English patients are mostly positive about their GPs

Authors: Helen Jaques 

Publication date:  21 Jun 2012


Most patients in England are happy with the way their GP handles consultations and trust their doctor, the annual GP patient survey for 2011-12 has found.

The survey of more than a million patients in England (38% response rate), conducted by Ipsos Mori on behalf of the Department of Health, found that most respondents thought their GP was good at listening (88%), gave them enough time for their consultation (87%), treated them with care and concern (84%), explained tests and treatments (83%), and involved them in decisions about their care (76%).

Nearly all (93%) trusted and had confidence in their GP, as was the case in the 2010-11 survey (94%), with very few (4%) saying that they did not trust their doctor.

Most patients (88%) rated their overall experience of their general practice as good, with a similar proportion (82%) saying that they would recommend their practice to someone who had just moved to the local area.

These findings are somewhat more positive than those of two recent surveys of the general public’s satisfaction with the NHS. The British social attitudes survey, conducted by the King’s Fund after the Department of Health withdrew its financial support last year, found that public satisfaction “with the way in which the NHS runs nowadays” fell from a peak of 70% in 2010 to 58% in 2011.[1]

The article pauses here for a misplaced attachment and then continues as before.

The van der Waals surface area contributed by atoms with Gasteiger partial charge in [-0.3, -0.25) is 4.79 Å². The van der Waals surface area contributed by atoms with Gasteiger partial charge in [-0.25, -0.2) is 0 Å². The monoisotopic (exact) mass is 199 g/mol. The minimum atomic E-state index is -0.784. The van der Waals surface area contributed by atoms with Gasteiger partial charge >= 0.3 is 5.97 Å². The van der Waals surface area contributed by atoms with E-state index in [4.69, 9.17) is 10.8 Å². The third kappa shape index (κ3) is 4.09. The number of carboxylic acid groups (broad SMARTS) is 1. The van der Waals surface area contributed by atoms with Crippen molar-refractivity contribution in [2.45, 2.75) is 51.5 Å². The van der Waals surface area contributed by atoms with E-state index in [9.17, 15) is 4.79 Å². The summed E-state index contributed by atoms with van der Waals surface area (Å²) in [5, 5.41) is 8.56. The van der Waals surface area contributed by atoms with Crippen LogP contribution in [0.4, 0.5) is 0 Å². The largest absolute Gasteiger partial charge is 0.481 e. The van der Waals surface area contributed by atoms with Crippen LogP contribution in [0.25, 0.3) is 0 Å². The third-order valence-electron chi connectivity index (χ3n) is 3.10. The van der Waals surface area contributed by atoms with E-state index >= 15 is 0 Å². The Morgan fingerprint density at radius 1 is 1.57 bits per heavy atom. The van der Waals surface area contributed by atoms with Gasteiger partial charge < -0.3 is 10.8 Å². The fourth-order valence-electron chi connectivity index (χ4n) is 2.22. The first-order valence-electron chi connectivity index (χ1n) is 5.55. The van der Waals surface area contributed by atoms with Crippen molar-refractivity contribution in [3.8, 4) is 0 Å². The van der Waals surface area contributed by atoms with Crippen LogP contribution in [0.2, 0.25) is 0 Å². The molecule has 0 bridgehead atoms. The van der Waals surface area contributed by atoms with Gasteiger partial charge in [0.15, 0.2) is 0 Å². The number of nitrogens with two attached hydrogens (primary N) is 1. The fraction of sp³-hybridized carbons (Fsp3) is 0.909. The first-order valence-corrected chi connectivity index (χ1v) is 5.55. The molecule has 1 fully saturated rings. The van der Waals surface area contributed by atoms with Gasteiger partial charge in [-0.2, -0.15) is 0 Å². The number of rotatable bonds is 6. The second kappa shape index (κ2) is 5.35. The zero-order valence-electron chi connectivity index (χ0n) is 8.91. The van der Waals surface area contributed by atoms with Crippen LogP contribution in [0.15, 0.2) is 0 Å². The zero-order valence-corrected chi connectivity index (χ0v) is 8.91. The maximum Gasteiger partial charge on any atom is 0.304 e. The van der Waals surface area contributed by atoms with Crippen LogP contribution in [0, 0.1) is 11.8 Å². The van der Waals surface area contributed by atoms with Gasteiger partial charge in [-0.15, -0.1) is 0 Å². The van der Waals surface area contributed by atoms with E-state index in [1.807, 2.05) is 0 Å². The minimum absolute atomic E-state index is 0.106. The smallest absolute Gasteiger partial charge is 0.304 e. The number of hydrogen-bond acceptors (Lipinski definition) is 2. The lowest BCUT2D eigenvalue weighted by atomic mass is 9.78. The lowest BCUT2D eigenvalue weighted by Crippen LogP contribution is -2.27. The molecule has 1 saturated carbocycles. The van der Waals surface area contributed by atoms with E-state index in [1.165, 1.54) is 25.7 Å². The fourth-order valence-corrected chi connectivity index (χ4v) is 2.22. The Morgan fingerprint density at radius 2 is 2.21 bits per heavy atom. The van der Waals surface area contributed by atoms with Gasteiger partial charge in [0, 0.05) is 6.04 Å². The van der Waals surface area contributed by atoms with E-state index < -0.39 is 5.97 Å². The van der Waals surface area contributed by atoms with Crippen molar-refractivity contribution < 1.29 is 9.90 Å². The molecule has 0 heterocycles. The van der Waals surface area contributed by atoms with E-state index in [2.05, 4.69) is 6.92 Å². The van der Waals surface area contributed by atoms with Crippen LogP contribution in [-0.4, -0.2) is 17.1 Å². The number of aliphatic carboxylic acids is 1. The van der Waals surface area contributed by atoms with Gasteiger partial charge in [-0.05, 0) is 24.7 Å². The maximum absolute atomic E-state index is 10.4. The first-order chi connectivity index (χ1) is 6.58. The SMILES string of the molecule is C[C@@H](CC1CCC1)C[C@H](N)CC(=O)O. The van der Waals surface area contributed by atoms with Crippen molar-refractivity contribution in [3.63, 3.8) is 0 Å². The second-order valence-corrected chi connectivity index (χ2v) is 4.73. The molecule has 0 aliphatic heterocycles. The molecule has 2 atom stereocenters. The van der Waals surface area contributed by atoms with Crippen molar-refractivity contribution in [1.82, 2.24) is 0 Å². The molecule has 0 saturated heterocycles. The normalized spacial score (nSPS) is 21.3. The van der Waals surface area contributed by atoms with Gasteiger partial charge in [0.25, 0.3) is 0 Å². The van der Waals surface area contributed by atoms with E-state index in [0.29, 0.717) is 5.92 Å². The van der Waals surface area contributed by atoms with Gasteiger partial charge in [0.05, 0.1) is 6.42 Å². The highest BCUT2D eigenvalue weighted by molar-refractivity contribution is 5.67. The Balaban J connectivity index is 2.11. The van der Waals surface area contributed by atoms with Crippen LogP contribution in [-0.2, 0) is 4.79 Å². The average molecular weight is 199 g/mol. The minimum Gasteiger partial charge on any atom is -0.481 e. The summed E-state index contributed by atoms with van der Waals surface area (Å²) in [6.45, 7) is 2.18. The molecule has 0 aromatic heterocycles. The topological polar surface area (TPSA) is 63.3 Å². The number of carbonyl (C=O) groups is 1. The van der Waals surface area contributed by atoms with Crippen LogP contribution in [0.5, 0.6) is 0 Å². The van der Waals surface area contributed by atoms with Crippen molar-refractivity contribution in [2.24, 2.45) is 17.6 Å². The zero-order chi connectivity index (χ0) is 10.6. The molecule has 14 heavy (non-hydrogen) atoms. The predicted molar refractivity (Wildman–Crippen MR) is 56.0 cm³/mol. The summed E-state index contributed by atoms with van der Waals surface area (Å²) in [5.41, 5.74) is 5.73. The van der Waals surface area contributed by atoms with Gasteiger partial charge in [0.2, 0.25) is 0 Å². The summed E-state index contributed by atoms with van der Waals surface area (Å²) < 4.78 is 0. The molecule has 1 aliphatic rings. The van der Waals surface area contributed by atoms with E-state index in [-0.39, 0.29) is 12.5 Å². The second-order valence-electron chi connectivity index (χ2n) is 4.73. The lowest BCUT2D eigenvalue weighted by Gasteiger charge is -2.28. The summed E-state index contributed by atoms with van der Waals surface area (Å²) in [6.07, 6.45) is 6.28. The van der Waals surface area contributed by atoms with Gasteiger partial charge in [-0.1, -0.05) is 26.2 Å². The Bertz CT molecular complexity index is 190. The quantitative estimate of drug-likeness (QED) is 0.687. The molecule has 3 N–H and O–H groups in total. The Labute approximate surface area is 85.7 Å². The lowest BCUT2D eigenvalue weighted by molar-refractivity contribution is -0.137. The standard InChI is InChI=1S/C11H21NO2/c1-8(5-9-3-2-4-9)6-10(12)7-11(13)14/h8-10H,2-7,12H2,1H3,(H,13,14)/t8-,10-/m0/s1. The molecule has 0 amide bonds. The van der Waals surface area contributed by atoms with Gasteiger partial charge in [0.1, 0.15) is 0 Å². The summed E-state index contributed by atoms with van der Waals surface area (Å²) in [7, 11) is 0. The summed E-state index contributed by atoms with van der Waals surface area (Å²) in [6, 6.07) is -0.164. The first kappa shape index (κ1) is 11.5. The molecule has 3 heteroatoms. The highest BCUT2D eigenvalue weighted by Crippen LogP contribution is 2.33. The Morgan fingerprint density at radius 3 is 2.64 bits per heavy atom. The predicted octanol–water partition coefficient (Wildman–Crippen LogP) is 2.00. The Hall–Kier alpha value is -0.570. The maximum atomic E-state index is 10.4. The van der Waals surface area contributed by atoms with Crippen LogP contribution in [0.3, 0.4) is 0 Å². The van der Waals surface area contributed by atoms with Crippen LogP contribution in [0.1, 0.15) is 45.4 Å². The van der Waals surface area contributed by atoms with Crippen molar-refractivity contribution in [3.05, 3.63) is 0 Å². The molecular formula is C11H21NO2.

The health department’s own survey of public perceptions of the NHS and social care found that although 70% of respondents were satisfied with the running of the NHS—the same proportion as in December 2010—the proportion who were dissatisfied had risen from 14% in 2010 to 17% in 2011.[2] Nevertheless, 83% said that they were satisfied with their most recent visit to a GP.

The annual GP patient survey also asked respondents for their views on accessing GP services, making an appointment, waiting times, opening hours, and out of hours services.

Four fifths (79%) of patients said that their overall experience of making an appointment at their general practice was good, with 93% stating that they were able to get a convenient appointment.

Three quarters (78%) found that it was easy to get through to someone at their GP surgery on the phone, but only 5% were happy with speaking to their GP on the phone rather than having a face to face consultation.

A quarter (24%) of patients said that they had to wait “a bit too long” to see their doctor after their appointment time, and 8% said that they had waited “far too long.” Half of patients (58%) usually waited between five and 15 minutes after their appointment time to be seen, and a quarter (24%) waited more than 15 minutes.

References

  1. Torjesen I. Public’s satisfaction with NHS fell by 12% in 2011. BMJ  2012;344:e4091.
  2. Department of Health. Surveys published on public perceptions of the NHS and social care, and NHS staff attitudes. 12 Jun. www.dh.gov.uk/health/2012/06/public-perception.

Helen Jaques news reporter BMJ Careers

 hjaques@bmj.com

Cite this as BMJ Careers ; doi: